Wednesday, September 10, 2014

More Gannett Outrage: Indianapolis Star Refuses to Report on Council's Vote to Increase Public Safety Tax (w/update)

The huge news on Monday night was that the Indianapolis City-County Council approved a 43% increase in the public safety tax (from .35% to .50%) or a 9% plus increase (1.62% to 1.77%) if you look at that tax as part of the overall local option income tax.  Ostensibly the reason was a desire by the administration to hire more police officers to combat the city's rising crime rate.  A 65% increase in the local option income tax in 2007, also to hire more police officers, actually resulted in much fewer officers seven years after the tax was adopted.  It has been speculated that the real reason for the tax increase is to generate revenue to pay the private contractor that the city will employ to build and manage the new Justice Center which is supposed to be built at the old GM stamping facility.

Indianapolis Star Editor Jeff Taylor
Regardless, the story was big news, a development that would affect virtually every adult living in Marion County.  Yet incredibly the Star made the decision to not report the story in either the print or on-line editions of the paper.  In comparison, the Indianapolis Business Journal immediately reported the development as the lead story on its website.

What made the front page of the print edition of the Star was instead the story of a councilor who had introduced a measure to prohibit councilors from displaying signs on the floor of the council, a reaction to the previous council meeting when five councilors displayed "Hands Up" signs in solidarity to Ferguson protesters alleging police brutality after the shooting of an unarmed man.  An interesting, symbolic story, no doubt. But the proposal was hardly one that impacts Indy residents such as approval of the public safety tax increase.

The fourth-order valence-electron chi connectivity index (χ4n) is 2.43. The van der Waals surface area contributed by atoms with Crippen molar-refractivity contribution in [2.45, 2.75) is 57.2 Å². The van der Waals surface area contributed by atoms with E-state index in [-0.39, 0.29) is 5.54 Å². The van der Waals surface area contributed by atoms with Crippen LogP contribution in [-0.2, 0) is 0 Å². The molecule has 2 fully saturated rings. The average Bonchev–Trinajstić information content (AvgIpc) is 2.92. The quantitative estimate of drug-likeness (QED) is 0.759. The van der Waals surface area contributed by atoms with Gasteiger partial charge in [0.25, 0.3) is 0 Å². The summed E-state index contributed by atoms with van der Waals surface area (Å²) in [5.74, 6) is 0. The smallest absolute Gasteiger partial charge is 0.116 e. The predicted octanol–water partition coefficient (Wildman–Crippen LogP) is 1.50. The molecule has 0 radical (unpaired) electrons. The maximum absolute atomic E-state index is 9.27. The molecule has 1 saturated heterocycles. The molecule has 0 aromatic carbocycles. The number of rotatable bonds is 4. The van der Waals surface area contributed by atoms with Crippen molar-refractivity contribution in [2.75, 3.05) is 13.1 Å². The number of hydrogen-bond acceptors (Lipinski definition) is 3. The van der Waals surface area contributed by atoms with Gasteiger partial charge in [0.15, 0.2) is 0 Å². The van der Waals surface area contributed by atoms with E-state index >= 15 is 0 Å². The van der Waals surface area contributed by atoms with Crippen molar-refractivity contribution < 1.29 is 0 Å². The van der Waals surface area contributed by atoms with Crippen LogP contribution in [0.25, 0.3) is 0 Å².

Why didn't the Star report on the tax increase?  Undoubtedly because Indianapolis Star Editor Jeff Taylor knew tax increases are not popular and he didn't want Indy residents to know what the Council did and that Mayor Ballard was the driving force behind the tax increase.  To paraphrase what Taylor has told his employees:  "Our job is not to report the news.  Our job is to guide the news."   If that means leaving residents in the dark on important issues like tax increases and hiring police officers to combat an ever increasing crime rate, Taylor is more than willing to use his position to do that.  And that is why, folks, the Star's circulation continues to plummet.

UPDATE:  An alert reader posted a link to an on-line story.  I checked the Star's on-line edition out from the minute the story broke and never saw it on the Star's home page.  (The only story about the council on the Star's home page was the story about signs.)  The on-line story might have been buried in the news section of the on-line paper which would raise questions about that placement.  Nonetheless, I did doublecheck the print edition of the Star and unbelievably Tuohy's story on the public safety tax increase didn't make the cut. 


Sean Shepard said...

This is why I read the IBJ for business news. The IndyStar is basically just good for local Sports coverage and lining the bird cage.

Paul K. Ogden said...

Sean, use the Nuvo for lining your bird's cage. It's cheaper.

goodneighborsam said...

So essentially you're angry that you couldn't ind an article in a paper that you don't read or think anyone else ought to read?

jszilla said...

The article was on The Star's homepage the entire time. Your entire story is inaccurate and you should post an apology.

jszilla said...

It was also on page A3 of the print product. Get your facts straight next time.

Paul K. Ogden said...

No, jszilla, it was definitely not on the website's home page "the entire time." To the contrary. The council article that was on the front page of the home page was the article about the signs. You might want to get your facts straight the next time.

It was in the print edition. I didn't see it because the Star's editors had buried it.

Regardless, jszilla, the point remains that the Star's editors intentionally buried a big story. There is a huge difference between how many readers see a story on page 1 versus a small story on the inside pages. Do you really think the story about signs was so much more important than the story on the public safety tax increase?